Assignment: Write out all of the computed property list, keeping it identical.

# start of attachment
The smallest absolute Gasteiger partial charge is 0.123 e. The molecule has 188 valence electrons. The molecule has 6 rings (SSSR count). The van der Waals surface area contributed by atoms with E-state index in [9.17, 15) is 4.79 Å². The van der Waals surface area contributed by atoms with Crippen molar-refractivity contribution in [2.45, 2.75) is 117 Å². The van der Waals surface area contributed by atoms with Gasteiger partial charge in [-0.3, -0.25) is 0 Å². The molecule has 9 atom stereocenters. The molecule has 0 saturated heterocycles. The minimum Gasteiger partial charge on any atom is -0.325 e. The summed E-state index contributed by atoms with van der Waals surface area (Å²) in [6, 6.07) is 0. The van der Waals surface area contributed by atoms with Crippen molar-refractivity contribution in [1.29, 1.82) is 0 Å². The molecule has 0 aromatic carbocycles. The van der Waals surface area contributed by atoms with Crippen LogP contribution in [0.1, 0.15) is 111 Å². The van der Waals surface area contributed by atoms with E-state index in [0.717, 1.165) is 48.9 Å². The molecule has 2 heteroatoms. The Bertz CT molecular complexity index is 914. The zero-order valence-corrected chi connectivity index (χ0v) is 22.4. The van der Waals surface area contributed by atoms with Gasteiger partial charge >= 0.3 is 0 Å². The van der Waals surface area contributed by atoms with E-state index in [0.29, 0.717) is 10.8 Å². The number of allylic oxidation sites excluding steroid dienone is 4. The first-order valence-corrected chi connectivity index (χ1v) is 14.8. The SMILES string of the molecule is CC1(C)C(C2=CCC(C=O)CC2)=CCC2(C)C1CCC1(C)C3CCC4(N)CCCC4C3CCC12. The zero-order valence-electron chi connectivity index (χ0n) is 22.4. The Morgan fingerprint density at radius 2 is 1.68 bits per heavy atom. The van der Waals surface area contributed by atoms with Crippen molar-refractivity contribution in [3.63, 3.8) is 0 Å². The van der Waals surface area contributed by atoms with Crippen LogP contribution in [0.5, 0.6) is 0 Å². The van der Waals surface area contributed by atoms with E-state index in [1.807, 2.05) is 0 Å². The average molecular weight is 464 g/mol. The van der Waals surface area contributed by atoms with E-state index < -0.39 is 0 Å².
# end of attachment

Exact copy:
The smallest absolute Gasteiger partial charge is 0.123 e. The molecule has 188 valence electrons. The molecule has 6 rings (SSSR count). The van der Waals surface area contributed by atoms with E-state index in [9.17, 15) is 4.79 Å². The van der Waals surface area contributed by atoms with Crippen molar-refractivity contribution in [2.45, 2.75) is 117 Å². The van der Waals surface area contributed by atoms with Gasteiger partial charge in [-0.3, -0.25) is 0 Å². The molecule has 9 atom stereocenters. The molecule has 0 saturated heterocycles. The minimum Gasteiger partial charge on any atom is -0.325 e. The summed E-state index contributed by atoms with van der Waals surface area (Å²) in [6, 6.07) is 0. The van der Waals surface area contributed by atoms with Crippen molar-refractivity contribution in [1.29, 1.82) is 0 Å². The molecule has 0 aromatic carbocycles. The van der Waals surface area contributed by atoms with Crippen LogP contribution in [0.1, 0.15) is 111 Å². The van der Waals surface area contributed by atoms with E-state index in [0.717, 1.165) is 48.9 Å². The molecule has 2 heteroatoms. The Bertz CT molecular complexity index is 914. The zero-order valence-corrected chi connectivity index (χ0v) is 22.4. The van der Waals surface area contributed by atoms with Gasteiger partial charge >= 0.3 is 0 Å². The van der Waals surface area contributed by atoms with E-state index in [0.29, 0.717) is 10.8 Å². The number of allylic oxidation sites excluding steroid dienone is 4. The first-order valence-corrected chi connectivity index (χ1v) is 14.8. The SMILES string of the molecule is CC1(C)C(C2=CCC(C=O)CC2)=CCC2(C)C1CCC1(C)C3CCC4(N)CCCC4C3CCC12. The zero-order valence-electron chi connectivity index (χ0n) is 22.4. The Morgan fingerprint density at radius 2 is 1.68 bits per heavy atom. The van der Waals surface area contributed by atoms with Crippen molar-refractivity contribution in [3.63, 3.8) is 0 Å². The van der Waals surface area contributed by atoms with Crippen LogP contribution in [0.5, 0.6) is 0 Å². The van der Waals surface area contributed by atoms with E-state index in [1.807, 2.05) is 0 Å². The average molecular weight is 464 g/mol. The van der Waals surface area contributed by atoms with E-state index < -0.39 is 0 Å².